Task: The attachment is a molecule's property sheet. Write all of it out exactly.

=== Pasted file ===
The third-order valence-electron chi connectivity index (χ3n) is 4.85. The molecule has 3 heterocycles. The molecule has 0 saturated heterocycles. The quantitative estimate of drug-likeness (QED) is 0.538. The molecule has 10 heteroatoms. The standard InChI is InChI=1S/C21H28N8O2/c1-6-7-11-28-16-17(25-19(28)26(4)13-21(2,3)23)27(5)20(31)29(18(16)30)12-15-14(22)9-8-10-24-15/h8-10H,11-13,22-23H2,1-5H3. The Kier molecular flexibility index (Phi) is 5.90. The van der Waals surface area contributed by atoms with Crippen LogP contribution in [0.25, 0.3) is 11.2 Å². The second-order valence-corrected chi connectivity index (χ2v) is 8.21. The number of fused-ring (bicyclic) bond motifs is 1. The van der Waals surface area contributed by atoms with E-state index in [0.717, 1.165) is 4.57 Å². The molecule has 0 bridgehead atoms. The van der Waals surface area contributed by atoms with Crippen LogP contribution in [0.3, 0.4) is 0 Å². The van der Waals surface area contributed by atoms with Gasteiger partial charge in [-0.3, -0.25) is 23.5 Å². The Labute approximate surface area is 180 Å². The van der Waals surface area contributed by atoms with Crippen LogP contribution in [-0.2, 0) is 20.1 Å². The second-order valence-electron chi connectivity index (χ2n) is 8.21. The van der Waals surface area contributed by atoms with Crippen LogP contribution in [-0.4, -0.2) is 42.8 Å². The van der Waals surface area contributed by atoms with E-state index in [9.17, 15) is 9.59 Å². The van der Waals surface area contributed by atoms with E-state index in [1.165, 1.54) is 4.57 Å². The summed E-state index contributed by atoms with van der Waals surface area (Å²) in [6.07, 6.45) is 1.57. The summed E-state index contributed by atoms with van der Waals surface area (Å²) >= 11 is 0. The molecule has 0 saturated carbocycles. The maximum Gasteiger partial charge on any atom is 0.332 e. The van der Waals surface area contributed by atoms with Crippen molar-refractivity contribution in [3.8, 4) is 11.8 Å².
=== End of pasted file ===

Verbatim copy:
The third-order valence-electron chi connectivity index (χ3n) is 4.85. The molecule has 3 heterocycles. The molecule has 0 saturated heterocycles. The quantitative estimate of drug-likeness (QED) is 0.538. The molecule has 10 heteroatoms. The standard InChI is InChI=1S/C21H28N8O2/c1-6-7-11-28-16-17(25-19(28)26(4)13-21(2,3)23)27(5)20(31)29(18(16)30)12-15-14(22)9-8-10-24-15/h8-10H,11-13,22-23H2,1-5H3. The Kier molecular flexibility index (Phi) is 5.90. The van der Waals surface area contributed by atoms with Crippen LogP contribution in [0.25, 0.3) is 11.2 Å². The second-order valence-corrected chi connectivity index (χ2v) is 8.21. The number of fused-ring (bicyclic) bond motifs is 1. The van der Waals surface area contributed by atoms with E-state index in [0.717, 1.165) is 4.57 Å². The molecule has 0 bridgehead atoms. The van der Waals surface area contributed by atoms with Crippen LogP contribution in [0.3, 0.4) is 0 Å². The van der Waals surface area contributed by atoms with Gasteiger partial charge in [-0.3, -0.25) is 23.5 Å². The Labute approximate surface area is 180 Å². The van der Waals surface area contributed by atoms with Crippen LogP contribution in [-0.2, 0) is 20.1 Å². The second-order valence-electron chi connectivity index (χ2n) is 8.21. The van der Waals surface area contributed by atoms with Crippen LogP contribution in [-0.4, -0.2) is 42.8 Å². The van der Waals surface area contributed by atoms with E-state index in [9.17, 15) is 9.59 Å². The van der Waals surface area contributed by atoms with E-state index in [1.165, 1.54) is 4.57 Å². The summed E-state index contributed by atoms with van der Waals surface area (Å²) in [6.07, 6.45) is 1.57. The summed E-state index contributed by atoms with van der Waals surface area (Å²) >= 11 is 0. The molecule has 0 saturated carbocycles. The maximum Gasteiger partial charge on any atom is 0.332 e. The van der Waals surface area contributed by atoms with Crippen molar-refractivity contribution in [3.8, 4) is 11.8 Å².